I want different connection limits for some URLs in my application. Some URLs accept file uploads and need to have a large Connection Timeout. All other URLs need a much smaller timeout to prevent denial of service and not waste resources.

Currently I have the Connection Timeout property in IIS set for the entire site to 60 minutes. Then I did this in the web.config:

    <httpRuntime executionTimeout="480" maxRequestLength="1024" />

<location path="FileUpload/WriteFile.rails">
        <httpRuntime executionTimeout="3600" maxRequestLength="512000" />

So i was hoping this would set all URLs to an 8 minute timeout and allow the WriteFile.rails URL to run for 60 minutes. Instead ALL URLs are allowed to run for 60 minutes. How do I get IIS to do what I want?

  • So after doing a bunch of testing I believe that this configuration is more or less correct. However, in the logs, I'm getting some actions that take much longer than 480 seconds to time out that have not been explicitly configured as such. We log the request start time in OnBeginRequest and then the end time is logged in OnError when the "System.Web.HttpException (0x80004005): Request timed out." is thrown. Its hitting the global limit of 1 hour. Commented Jun 20, 2011 at 15:41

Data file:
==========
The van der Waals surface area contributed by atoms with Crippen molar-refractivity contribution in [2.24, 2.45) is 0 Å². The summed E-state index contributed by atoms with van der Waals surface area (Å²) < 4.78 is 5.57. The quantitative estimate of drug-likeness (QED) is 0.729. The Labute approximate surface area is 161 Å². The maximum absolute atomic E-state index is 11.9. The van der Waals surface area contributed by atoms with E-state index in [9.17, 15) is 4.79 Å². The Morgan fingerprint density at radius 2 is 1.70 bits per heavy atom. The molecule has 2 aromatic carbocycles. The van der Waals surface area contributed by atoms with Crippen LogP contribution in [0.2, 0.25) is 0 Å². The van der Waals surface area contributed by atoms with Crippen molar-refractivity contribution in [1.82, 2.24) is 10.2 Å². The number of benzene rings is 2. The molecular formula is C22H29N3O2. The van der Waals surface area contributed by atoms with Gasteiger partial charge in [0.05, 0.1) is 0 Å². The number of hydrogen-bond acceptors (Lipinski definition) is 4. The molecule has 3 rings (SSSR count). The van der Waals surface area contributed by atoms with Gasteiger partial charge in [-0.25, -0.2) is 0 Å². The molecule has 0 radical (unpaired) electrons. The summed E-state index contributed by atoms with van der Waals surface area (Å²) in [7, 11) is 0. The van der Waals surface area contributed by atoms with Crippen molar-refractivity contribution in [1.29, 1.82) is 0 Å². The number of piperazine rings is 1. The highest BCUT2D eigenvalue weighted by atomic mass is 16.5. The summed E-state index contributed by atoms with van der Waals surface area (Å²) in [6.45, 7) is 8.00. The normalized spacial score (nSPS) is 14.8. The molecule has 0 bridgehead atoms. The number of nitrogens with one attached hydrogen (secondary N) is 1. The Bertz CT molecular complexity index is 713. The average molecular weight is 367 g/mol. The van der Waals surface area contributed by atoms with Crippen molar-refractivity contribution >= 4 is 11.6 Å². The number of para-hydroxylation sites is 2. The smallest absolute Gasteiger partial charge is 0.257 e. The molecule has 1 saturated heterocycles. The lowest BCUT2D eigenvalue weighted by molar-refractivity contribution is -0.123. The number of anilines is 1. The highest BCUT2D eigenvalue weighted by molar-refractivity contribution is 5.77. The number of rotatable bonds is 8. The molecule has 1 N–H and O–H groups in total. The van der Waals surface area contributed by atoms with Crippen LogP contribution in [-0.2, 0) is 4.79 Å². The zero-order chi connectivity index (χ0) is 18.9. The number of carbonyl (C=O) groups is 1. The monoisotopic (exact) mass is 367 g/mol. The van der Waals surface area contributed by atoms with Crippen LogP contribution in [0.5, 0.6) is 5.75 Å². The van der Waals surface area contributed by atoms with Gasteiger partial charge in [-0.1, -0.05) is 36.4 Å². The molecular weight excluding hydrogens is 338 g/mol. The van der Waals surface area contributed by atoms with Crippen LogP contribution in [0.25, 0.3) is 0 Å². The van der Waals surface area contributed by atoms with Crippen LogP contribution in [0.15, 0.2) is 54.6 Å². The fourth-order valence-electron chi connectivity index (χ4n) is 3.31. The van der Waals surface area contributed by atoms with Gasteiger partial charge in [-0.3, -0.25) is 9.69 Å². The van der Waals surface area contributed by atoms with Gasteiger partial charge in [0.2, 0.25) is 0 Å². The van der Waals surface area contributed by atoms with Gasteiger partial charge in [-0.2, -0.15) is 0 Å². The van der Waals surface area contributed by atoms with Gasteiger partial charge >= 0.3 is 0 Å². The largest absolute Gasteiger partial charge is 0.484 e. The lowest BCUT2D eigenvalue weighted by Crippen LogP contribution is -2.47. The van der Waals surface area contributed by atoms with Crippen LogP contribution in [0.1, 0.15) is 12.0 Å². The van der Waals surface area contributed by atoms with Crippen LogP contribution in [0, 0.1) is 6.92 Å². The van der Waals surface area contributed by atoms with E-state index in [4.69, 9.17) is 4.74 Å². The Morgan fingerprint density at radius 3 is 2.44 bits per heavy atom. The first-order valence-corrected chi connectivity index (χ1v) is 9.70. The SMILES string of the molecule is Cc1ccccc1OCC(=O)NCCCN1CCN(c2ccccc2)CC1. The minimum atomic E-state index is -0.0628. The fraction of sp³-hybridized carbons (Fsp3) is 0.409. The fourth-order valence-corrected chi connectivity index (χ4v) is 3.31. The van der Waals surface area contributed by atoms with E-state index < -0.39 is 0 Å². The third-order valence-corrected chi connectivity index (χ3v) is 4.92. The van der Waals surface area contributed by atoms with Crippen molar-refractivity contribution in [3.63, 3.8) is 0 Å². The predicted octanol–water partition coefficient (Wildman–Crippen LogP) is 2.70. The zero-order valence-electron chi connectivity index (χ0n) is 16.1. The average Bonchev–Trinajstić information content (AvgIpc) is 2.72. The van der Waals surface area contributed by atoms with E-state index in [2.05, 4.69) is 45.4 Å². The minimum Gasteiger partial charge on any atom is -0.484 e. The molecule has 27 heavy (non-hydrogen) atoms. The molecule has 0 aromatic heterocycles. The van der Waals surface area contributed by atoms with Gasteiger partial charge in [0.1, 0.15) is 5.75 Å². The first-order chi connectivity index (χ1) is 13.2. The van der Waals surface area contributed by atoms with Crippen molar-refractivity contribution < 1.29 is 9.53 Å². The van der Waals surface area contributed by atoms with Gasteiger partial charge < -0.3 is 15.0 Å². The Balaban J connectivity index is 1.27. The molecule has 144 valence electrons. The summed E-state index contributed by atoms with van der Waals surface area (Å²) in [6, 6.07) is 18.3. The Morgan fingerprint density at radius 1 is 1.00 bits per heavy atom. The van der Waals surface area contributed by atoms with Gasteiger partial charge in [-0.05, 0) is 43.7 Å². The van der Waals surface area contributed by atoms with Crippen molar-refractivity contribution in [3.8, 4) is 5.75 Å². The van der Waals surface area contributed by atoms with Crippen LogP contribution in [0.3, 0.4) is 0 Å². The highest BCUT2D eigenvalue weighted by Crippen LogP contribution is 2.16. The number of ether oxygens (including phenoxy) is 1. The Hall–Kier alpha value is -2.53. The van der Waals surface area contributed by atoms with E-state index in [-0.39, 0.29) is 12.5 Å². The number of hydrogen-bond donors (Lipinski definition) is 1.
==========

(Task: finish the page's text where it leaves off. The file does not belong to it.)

• This question may be what I'm really after here: stackoverflow.com/questions/4490017/… Commented Jun 20, 2011 at 16:20

3 Answers 3


The question asked specifically about timeouts but also implied setting maxRequestLength as well. I'm going to try and give a really comprehensive answer to both issues (now that I have spent most of a day working it out).

Lets say we have a single URL on our website that we want to process file uploads. We want to take in up to a Gigabyte of data on that URL and we will allow clients to be connected for, at most, 1 hour. All other URLs we want to only allow 90 seconds of connection time and a maximum of 4MB in the POST body.

Global Settings